Moreover, I strongly suspect that in US seminaries, most of the young men are open to Tradition if not actively delving into it.

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19 Responses to The future of the Church (hint – NOT #Synod2018)

  1. The Egyptian says:

    “Gift of Finest Wheat” is not being sung by the choirs of heaven.
    Boy is THAT a relief

    BTW the SSPX has almost HALF of the total, tells us something?? Maybe???

  2. ChesterFrank says:

    Yes, I can sense that the demographics will change too. I can see a not quite full church become quite empty in the very near future. If no one is present at Mass, is a Priest facing empty pews still facing the people? The Mass that prevails will be the one that gets those who peep into that empty church to stay.

  3. Ben Kenobi says:

    *Sigh*. This is like opening up a can of chili that you enjoy and finding that the salt content is over half of your daily ration.

    Sorry, Father. SSPX is not the future and will never be. [This is a good example of rash judgment. I didn’t say that SSPX is the future. Tradition is the future and the SSPX is one exponent of Tradition, and a strong one not to be ignored.] You simply can’t get from A to B that way. You might as well say that the future will be apart from Rome. [Again, that’s poorly thought through.] Plenty of folks have said that but not on our side. SSPX has the same choice that I had to make over a decade ago. Accept the authority of the pope or leave. So far they have not made their choice and that makes me very sad. The longer they drag things out the worse everyone will be.

    Those who made the choice to come over are rather disheartened to see others praising those who have not all the while not seeming to care about such unimportant trivialities. They also don’t have valid orders either, thanks to Archbishop Lefevbre’s disobedience while attempting to ordain.

    I expect that one day I’ll open this blog and see that you have decided to join them and then I will have to close this blog and never read it again. :( Please don’t ever do this, Father Z. Let’s keep praying that they make the right decision and rejoin Rome.

    [Give it some thought.]

  4. Rob83 says:

    Reaching the young will be rather critical in the years to come. This year’s confirmation prep group self-reported that most don’t go to Mass very often. But after questioning them about why, it seems to be more a problem of Mass not being a priority for the parents than it is the kids not wanting to go.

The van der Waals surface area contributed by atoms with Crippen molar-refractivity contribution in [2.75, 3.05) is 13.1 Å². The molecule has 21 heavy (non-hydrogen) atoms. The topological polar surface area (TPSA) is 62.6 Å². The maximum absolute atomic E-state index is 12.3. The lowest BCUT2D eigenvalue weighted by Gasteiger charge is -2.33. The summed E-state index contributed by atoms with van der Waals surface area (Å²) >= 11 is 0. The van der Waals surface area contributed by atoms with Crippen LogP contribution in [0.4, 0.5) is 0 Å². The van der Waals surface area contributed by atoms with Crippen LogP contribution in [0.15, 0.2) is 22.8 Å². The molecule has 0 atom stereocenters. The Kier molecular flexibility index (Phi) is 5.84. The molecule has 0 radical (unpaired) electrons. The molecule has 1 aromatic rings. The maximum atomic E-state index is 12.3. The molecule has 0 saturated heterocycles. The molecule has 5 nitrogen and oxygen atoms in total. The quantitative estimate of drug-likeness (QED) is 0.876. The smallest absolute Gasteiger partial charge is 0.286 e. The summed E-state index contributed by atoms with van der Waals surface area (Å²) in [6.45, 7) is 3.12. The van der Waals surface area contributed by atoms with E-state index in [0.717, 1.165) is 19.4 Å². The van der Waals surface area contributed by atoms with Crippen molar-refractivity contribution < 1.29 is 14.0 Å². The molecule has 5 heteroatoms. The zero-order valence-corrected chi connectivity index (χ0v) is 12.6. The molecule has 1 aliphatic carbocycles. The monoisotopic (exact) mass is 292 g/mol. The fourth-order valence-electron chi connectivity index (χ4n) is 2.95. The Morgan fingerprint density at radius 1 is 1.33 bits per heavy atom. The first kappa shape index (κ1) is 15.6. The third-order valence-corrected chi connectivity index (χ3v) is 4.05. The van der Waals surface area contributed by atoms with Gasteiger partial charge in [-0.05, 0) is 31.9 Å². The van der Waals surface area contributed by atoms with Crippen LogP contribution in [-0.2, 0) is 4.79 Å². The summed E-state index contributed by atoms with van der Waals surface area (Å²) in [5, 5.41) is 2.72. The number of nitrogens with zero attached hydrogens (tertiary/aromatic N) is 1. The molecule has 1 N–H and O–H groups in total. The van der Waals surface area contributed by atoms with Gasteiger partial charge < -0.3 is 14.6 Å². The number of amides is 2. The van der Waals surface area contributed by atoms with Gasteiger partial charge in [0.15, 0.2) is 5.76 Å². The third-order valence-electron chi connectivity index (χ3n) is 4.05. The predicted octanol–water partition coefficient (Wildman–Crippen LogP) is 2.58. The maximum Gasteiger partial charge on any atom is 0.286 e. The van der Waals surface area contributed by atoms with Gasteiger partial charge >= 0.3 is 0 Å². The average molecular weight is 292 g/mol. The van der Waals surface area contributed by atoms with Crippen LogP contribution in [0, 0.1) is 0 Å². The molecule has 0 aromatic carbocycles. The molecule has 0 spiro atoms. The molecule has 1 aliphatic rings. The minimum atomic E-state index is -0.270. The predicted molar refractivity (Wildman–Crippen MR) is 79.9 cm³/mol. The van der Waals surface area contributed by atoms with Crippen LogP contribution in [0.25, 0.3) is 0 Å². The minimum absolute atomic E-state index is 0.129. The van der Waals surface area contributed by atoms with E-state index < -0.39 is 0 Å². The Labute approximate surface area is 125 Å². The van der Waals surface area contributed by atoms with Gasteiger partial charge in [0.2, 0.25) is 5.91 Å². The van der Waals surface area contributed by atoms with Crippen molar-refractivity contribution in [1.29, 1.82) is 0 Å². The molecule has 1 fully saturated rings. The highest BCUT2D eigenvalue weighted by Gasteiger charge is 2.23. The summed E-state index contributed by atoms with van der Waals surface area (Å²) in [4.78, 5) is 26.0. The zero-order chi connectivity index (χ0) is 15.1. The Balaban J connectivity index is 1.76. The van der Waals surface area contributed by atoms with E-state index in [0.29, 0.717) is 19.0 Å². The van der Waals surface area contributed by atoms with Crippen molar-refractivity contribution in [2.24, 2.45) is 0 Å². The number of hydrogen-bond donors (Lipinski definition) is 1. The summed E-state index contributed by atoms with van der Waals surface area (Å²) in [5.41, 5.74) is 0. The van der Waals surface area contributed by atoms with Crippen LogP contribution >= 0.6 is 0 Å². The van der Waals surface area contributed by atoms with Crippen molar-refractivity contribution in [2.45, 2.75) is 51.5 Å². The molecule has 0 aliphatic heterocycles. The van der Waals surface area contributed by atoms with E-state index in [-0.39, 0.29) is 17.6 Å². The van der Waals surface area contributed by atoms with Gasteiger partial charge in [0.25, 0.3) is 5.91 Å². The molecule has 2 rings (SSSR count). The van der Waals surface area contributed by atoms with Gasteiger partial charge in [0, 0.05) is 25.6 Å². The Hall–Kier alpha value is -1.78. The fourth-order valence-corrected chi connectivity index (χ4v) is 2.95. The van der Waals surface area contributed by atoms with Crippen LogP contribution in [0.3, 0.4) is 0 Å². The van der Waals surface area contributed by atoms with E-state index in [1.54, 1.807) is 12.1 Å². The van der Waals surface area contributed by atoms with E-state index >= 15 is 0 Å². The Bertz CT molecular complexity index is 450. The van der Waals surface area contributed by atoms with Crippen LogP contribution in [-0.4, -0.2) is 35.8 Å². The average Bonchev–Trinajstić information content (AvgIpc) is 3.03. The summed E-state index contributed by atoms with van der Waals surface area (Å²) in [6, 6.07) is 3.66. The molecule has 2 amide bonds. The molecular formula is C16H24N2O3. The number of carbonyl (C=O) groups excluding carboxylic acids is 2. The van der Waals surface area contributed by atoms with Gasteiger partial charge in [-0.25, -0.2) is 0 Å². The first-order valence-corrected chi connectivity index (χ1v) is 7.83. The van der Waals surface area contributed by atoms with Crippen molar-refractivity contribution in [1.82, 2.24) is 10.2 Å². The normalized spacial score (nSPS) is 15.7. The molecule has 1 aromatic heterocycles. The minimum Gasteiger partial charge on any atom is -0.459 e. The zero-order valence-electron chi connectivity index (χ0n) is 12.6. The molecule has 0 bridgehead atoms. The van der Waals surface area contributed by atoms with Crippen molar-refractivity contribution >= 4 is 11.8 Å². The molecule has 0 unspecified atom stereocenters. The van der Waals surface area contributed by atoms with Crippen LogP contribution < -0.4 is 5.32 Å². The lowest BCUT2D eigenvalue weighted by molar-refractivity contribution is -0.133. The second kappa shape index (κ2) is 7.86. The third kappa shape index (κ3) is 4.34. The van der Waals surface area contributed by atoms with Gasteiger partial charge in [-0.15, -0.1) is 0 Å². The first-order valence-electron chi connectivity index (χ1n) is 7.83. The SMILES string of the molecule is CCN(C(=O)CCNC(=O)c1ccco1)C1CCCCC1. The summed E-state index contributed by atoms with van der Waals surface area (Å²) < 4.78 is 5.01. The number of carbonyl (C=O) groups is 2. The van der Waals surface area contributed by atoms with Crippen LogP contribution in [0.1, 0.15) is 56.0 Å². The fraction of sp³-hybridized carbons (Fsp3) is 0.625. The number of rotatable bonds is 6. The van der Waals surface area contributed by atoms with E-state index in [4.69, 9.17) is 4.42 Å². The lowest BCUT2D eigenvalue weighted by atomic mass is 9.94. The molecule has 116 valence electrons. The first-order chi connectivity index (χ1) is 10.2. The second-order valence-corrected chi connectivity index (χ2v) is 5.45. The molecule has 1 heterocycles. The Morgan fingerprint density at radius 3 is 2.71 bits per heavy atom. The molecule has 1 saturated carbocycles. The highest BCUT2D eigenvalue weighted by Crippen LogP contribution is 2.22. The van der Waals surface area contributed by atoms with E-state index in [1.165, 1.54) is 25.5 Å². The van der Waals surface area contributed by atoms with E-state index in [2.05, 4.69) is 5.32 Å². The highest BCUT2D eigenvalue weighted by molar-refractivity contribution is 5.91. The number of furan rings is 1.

They seem to be receptive, and I suspect also hungering for truth based on the very unexpected questions asked and the reactions to the answers given. Pray for a good harvest – we catechists get only 20 – 30 hours with them in any given year, but alarmingly even that small amount seems to be more time than they spend at Mass in a year or discussing the faith with their parents.

  5. LatinMan says:

    Careful. SSPX orders are unquestionable valid; even the severest critics of the Society have never questioned this.

  6. JustaSinner says:

    When, statistically, will all the hippies be expected to have departed?

  7. AlanLins says:

    I agree with Fr. Cipolla that the future of the Catholic Church lies in what was available in the past. I was fortunate to be able to take a trip to France in early May of 2017. We rented a car and drove north and west of Paris for about a week. We passed through many small towns. In each of the small towns, was a Catholic Church. From what we could tell, Mass was only being celebrated there 1 or 2 times per month. Everything I saw confirmed what I had heard about the Catholic faith in France…that it was dying. After we got home, a news item about a pilgrimage from Paris to Chartres popped up on my Facebook feed. Watching the video gives me great hope for the future of the Catholic Church. And that future lies in rediscovering the past. Whether one likes or dislikes the folks at Remnant TV, there seems to be sufficient evidence provided that something is going on. Perhaps it is the result of promptings of the Holy Spirit, perhaps young people are discovering something that speaks to them, perhaps it is something else. I do not know. I hope you and your readers find this youtube video useful.

    https://www.youtube.com/watch?v=Kb0sbLn2V-o

    Thank you for your continued work on this blog and your work for the TLM Society.

  8. Anon Seminarian says:

    “BTW the SSPX has almost HALF of the total, tells us something?? Maybe???”

    It tells us that the SSPX have over twice as many locations as the FSSP, at least in the United States. Statistically it doesn’t tell us anything about whether they are doing something “better” than any of the other societies, if that is what you are implying. I have also heard – though perhaps apocryphally – that the SSPX standards for seminary admissions are not as stringent as the FSSP.

  9. The Egyptian says:

    dear AS
    tells me that unabashed traditionalism sells, the SSPX has made no “bargain” to be allowed to do tradition, they are. Yes they are bullheaded, stubborn and do their own thing, much to the irritation of the modernist, popular church, but they are apologetically CATHOLIC, no compromises

  10. Henry Edwards says: